For the first time, a gallon of regular gas now costs $5 on average nationwide. That’s bad news for businesses, on many accounts.
The record is hardly a surprise, as gas prices have been rising steadily for more than a year. The cost of a barrel of oil is more than $120, nearly double the price in August 2021, according to data from the American Automobile Association. A tight global supply chain–in part tied to Russia’s invasion of Ukraine–and increased demand have caused the national average to surge more than 15¢ in the past week and more than 58¢ in the past month.
What is a surprise, though, is that the higher prices haven’t destroyed demand, as classical economics would predict. “Based on the demand we’re seeing, it seems high prices have not really deterred drivers,” Andrew Gross, a AAA spokesperson, said in a statement. “If prices stay at or above $5, we may see people start to change their daily driving habits or lifestyle, but it hasn’t happened yet.”
Give it another month. Gasoline could be close to $6 later this summer, Tom Kloza, global head of energy analysis for the Oil Price Information Service, a price-reporting agency, told CNN, as we head into the peak summer driving season. Multiple factors are contributing to the skyrocketing prices. Because of the war with Ukraine, Western countries stopped or slowed buying oil from Russia. More than one million barrels per day were lost worldwide in April, and 1.5 million per day in March, according the International Energy Agency. Closer to home, there isn’t enough domestic gasoline refining capacity to match demand after American oil companies closed some refineries during the pandemic.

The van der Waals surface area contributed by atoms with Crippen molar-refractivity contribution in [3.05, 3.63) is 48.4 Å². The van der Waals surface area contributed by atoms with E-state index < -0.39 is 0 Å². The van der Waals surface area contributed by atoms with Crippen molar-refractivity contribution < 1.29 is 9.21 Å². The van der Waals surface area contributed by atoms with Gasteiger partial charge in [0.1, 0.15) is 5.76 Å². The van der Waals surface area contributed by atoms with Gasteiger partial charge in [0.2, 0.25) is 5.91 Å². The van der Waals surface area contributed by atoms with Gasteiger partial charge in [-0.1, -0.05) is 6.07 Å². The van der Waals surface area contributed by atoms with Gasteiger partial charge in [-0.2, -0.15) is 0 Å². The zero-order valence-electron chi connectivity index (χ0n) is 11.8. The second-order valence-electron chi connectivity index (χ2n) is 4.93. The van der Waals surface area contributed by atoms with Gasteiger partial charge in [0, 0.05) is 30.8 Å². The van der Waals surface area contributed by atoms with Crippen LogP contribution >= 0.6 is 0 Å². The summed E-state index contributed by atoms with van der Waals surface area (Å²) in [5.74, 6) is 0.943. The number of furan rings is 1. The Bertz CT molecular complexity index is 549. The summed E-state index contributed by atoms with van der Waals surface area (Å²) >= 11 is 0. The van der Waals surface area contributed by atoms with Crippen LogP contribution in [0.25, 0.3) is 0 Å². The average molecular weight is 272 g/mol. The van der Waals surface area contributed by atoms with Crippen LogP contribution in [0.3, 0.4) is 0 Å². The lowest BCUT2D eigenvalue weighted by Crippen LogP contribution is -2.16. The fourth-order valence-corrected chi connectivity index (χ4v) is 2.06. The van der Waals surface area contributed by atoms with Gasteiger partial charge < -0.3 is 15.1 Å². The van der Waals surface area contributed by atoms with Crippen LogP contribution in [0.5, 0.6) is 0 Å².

Businesses are already fighting inflation and the rising cost of fuel, especially diesel, means anything transported on a truck, train, or ship will likely go up in price. While freight prices are continuing to drop slowly, according to The Maritime Executive, many large importers, especially those that rely on products from overseas, are feeling the pain. Shares of retail chain Target dropped 25 percent last month in part because of inflationary pressures–as well as a broader shift in consumer spending from goods to services.
“We did not anticipate the rapid shifts we’ve seen over the past 60 days. We did not anticipate that transportation and freight costs would soar the way they have as fuel prices have risen to all-time highs,” Target CEO Brian Cornell said during the company’s latest quarterly earnings call. He later told CNBC that rising shipping costs will set the company back more than $1 billion. In its earnings call, Amazon said the cost to ship a container from Asia has more than doubled compared with pre-pandemic rates and is more than 150 percent higher than a year ago.
Experts say there are strategies to offset rising shipping costs. Evaluating data from management systems using blockchain technology is one option, Mark Cohen, director of retail studies at Columbia Business School, told Inc. The technology can act as a single source of information, allowing you to manage the status of all things related to your orders, such as shipping times, vendors, cost increases, and more in a single, organized way.
Collecting vendor information using data tools can also help you find pain points in your supply chain such as bottlenecks at ports, more quickly, says Walker Ryan, CEO of Parq, an Austin-based company that specializes in mitigating supply-chain risk. This is especially important when products are coming from multiple sources. There may be local vendors that make, if not the exact, a similar version of a product, and finding a closer warehouse or manufacturer can help lower shipping costs drastically. Nailing down those relationships now could be crucial to inflation-proofing your business and avoiding unintentional costs, says Ryan, especially as other businesses look to do the same.
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